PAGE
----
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  • Sonya Leigh Anderson



Just now I escaped our apartment to find a quiet refuge where I can think. It’s Sunday afternoon, and we recently returned from a long walk to a Bogota flea market. We’re back at “home” resting. But resting for boys means TV, and there are TVs in two languages competing within a few feet of each other in our small space. American football on one, and Spanish cartoons on the other. This, honestly, has been my biggest struggle these last two weeks. I do not like TV. I don’t care for it at home, where watching is sporadic, and the TV is downstairs, and I don’t have to watch. But here living in close quarters, with too much free time, this pastime is making me crazy.

I ask God for patience. I understand the circumstances. It isn’t forever. I hope.

I shouldn’t complain. Yesterday there was no TV. There were no appointments, and no long lines. Yesterday we escaped for an entire day to the mountains, and it was glorious. My favorite kind of day.

Unfortunately there were only three of us – Felipe, Luke and me. Kyle stayed back with Jimmy, who is taking his turn at a stomach bug. The sickness hit first thing in the morning, just before we were to leave. Kyle had work he could do, so he stayed. The rest of us met up with Jorge Rico, our driver and guide for the day.

For the three of us the day was perfect. Perfect weather, and a perfect plan. Our guide was an expert. Part humanitarian, part naturalist, Jorge made sure we savored and saw his Colombia. Our journey took us through the mountains to a coffee plantation. The planation was beautiful, and worth the drive, but for Jorge it was just an excuse. An excuse to get us out of the city, and into the country he loves.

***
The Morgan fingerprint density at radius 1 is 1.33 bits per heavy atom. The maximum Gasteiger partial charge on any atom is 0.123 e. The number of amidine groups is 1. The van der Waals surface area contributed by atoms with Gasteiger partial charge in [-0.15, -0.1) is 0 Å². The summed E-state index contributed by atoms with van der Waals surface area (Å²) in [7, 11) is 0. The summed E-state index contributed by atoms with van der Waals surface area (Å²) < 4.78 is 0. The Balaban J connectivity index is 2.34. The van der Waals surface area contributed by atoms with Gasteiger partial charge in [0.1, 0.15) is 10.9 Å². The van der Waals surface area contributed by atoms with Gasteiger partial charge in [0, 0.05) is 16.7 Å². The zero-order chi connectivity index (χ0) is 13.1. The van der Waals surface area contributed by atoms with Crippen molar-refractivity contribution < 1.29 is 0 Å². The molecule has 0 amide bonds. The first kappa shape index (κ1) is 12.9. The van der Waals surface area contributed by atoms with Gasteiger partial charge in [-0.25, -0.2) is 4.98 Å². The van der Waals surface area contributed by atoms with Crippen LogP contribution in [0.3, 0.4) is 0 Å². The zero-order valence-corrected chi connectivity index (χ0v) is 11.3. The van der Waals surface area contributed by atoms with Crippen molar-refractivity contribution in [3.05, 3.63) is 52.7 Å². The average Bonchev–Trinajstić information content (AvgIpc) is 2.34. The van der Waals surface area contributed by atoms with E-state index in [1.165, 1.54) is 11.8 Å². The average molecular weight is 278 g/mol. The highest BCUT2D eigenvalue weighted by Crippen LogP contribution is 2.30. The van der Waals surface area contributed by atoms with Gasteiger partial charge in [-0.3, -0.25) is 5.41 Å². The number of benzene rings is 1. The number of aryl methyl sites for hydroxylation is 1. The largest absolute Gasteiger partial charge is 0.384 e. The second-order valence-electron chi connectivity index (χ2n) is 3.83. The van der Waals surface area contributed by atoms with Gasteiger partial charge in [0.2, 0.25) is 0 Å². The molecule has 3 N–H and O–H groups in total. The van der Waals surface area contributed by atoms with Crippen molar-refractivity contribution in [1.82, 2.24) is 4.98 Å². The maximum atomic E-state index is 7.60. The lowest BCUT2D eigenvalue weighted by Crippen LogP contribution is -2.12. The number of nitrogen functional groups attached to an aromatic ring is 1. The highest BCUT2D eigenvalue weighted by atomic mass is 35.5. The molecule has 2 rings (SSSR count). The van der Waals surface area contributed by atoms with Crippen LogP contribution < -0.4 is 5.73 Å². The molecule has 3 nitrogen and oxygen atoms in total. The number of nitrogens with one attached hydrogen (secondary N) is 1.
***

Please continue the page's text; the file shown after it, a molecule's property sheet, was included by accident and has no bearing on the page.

Our route included several intentional stops. First a roadside restaurant where we sampled cheese-filled arepas and fresh squeezed orange juice. Yum. Later, a trip to a local market, where we followed Jorge through a sea of produce, two floors deep. We watched as our guide stopped and talked to the vendors, filling his bags with fruits and vegetables. Before long we realized this was not just weekend shopping. This was a compassionate venture for a man with a big heart. We followed his lead, filling our own bags with Felipe’s favorite fruits.

The best part of the day for me was the drive. Even this was strategic. Jorge chose two routes for our journey. The trip out to the planation was scenic, but the way home was exquisite. And our guide made sure we experienced the difference.

On our way out the mountain path was lined with a single species of trees. Eucalyptus, imported from Australia. These foreign trees had taken over parts of the mountain, killing the native varieties. Although they were green and pretty, the Eucalyptus-covered mountains did not hold a candle to our way back home.

The return trip was paradise. Tropical trees of every variety lined mountain walls, heights and jungle combined. I’ve never seen such a combination. Luke tried to take pictures, but it was impossible to capture. Too much beauty to describe.

It was evening when we returned to the city. The traffic was thick and the boys were tired. I watched as the view returned to concrete and commotion. I closed my eyes and remembered, and I cherished my day away.

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